After Embiid kicked the ball out to him, Harden passed up an open catch-and-shoot three-pointer in the first quarter, eventually dishing to Green in the corner instead and committing a turnover. Following the play, Embiid motioned to the 10-time All-Star to shoot. Embiid’s messaging has been consistent there throughout the season, and Harden’s been the teammate most noticeably turning down open looks lately. 

Harden has acknowledged that catch-and-shoot chances are relatively unfamiliar to him. He said Saturday he's been working on those shots every day.

“Continue to work my ass off," Harden said. “Ain’t no other choice. Ain’t no time to feel sorry for nobody, feel sorry for myself. Continue to put the work in, continue to (keep) your ass in that gym, and you’ll live with the results. And that’s how I’m built.”

He called himself “one of the most confident players we have in this league, because I put the work in" and indicated he's focused on shooting fundamentals.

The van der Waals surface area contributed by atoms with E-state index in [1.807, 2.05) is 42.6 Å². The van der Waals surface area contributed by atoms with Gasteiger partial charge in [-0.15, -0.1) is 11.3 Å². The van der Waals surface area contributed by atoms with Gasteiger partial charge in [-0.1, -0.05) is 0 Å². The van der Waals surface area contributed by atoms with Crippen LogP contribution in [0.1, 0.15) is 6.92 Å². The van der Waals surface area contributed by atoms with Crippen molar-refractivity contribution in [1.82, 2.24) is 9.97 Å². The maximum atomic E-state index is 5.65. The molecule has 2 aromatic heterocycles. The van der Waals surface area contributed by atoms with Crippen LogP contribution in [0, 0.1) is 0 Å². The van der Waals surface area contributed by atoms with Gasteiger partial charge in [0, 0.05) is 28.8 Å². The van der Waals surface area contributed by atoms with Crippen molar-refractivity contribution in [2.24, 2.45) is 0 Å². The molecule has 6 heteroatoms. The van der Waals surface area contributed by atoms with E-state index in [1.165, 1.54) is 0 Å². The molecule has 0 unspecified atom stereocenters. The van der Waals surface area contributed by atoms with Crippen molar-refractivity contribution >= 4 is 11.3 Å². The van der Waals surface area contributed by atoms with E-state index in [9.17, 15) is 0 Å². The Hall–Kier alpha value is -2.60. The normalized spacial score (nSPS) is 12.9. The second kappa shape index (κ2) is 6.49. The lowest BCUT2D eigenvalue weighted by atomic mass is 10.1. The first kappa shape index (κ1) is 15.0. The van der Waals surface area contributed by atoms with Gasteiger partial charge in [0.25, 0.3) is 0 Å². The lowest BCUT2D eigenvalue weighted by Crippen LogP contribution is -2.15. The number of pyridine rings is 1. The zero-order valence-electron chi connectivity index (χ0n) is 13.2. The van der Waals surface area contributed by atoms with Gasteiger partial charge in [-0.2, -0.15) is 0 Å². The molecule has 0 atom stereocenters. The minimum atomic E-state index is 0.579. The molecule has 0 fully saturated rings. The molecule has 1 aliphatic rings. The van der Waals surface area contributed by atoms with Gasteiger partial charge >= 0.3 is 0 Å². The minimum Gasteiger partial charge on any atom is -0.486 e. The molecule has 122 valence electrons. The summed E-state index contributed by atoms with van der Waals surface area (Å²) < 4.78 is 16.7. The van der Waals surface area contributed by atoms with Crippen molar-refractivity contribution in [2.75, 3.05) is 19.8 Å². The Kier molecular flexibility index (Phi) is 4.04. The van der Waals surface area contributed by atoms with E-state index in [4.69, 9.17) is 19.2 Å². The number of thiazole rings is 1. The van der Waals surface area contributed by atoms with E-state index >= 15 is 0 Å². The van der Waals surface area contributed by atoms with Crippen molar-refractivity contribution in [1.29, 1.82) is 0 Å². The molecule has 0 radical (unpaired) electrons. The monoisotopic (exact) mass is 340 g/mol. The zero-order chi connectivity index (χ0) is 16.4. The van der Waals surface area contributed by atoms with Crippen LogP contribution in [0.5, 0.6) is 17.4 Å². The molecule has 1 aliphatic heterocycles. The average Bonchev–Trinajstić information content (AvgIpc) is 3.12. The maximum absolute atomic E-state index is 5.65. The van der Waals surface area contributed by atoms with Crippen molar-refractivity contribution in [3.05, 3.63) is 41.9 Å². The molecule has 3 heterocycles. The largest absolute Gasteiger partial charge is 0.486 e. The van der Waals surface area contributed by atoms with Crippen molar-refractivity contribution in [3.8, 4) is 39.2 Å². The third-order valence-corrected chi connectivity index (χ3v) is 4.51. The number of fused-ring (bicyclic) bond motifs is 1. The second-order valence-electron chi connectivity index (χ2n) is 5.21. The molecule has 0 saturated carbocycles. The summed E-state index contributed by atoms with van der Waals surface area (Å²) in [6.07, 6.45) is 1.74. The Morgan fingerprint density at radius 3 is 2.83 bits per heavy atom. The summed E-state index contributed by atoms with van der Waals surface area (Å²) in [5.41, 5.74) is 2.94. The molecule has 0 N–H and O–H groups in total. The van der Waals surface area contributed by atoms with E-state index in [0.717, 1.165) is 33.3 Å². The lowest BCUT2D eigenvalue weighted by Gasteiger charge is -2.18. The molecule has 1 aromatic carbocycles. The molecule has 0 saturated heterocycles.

“Just going back to the basics — staying with the shot," Harden said. “There were a couple of times I can recall throughout the game today where I was kind of leaning out of my shot. I’ve got to stick the landing. ... When shots are going in and you’re hitting shots that are tough shots, you’re falling away and things are going great. But when they’re not, you’ve got to get back to the basis, get back to the simple things. And that’s where I am right now.”

Harden wasn’t reluctant to try jumpers off the dribble, but his struggles persisted in a 2-for-9 start. He took six first-quarter foul shots but was frustrated by the lack of whistles after that, complaining about back-to-back no-calls in the third quarter. 

For the optimistic fan, there were hints that the Sixers’ stars can come through when needed. After the Pacers cut a deficit as high as 21 points to five, Embiid replied with a difficult three-pointer late in the shot clock. On the team’s next trip, Harden got rookie big man Isaiah Jackson on a switch and blew past him for a layup. 

Backup center will sure be interesting 

Paul Reed backed up Embiid for a second game in a row and played about as eventful a first stint as imaginable.

In his opening six minutes, Reed recorded eight points on 4-for-4 shooting, three rebounds, three steals and four fouls.